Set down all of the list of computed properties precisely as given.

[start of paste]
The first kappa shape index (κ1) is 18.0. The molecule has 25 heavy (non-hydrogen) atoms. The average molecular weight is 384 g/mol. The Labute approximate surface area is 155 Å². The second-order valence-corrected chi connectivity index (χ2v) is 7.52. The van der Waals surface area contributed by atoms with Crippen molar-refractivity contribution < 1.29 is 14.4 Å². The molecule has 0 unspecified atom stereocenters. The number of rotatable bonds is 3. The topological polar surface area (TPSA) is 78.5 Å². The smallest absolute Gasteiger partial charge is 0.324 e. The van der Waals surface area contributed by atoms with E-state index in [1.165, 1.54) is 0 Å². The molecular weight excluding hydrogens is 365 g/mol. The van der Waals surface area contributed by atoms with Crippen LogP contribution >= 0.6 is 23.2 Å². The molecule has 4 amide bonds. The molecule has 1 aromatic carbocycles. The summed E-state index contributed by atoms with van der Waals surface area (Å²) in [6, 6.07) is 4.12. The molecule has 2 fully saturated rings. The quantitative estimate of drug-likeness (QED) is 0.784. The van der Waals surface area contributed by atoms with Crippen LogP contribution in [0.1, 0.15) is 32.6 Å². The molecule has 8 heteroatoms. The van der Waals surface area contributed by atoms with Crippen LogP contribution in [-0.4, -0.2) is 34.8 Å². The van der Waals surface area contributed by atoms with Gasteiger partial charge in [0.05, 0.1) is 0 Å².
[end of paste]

The first kappa shape index (κ1) is 18.0. The molecule has 25 heavy (non-hydrogen) atoms. The average molecular weight is 384 g/mol. The Labute approximate surface area is 155 Å². The second-order valence-corrected chi connectivity index (χ2v) is 7.52. The van der Waals surface area contributed by atoms with Crippen molar-refractivity contribution < 1.29 is 14.4 Å². The molecule has 0 unspecified atom stereocenters. The number of rotatable bonds is 3. The topological polar surface area (TPSA) is 78.5 Å². The smallest absolute Gasteiger partial charge is 0.324 e. The van der Waals surface area contributed by atoms with E-state index in [1.165, 1.54) is 0 Å². The molecular weight excluding hydrogens is 365 g/mol. The van der Waals surface area contributed by atoms with Crippen LogP contribution >= 0.6 is 23.2 Å². The molecule has 4 amide bonds. The molecule has 1 aromatic carbocycles. The summed E-state index contributed by atoms with van der Waals surface area (Å²) in [6, 6.07) is 4.12. The molecule has 2 fully saturated rings. The quantitative estimate of drug-likeness (QED) is 0.784. The van der Waals surface area contributed by atoms with Crippen LogP contribution in [0.1, 0.15) is 32.6 Å². The molecule has 8 heteroatoms. The van der Waals surface area contributed by atoms with Crippen LogP contribution in [-0.4, -0.2) is 34.8 Å². The van der Waals surface area contributed by atoms with Gasteiger partial charge in [0.05, 0.1) is 0 Å².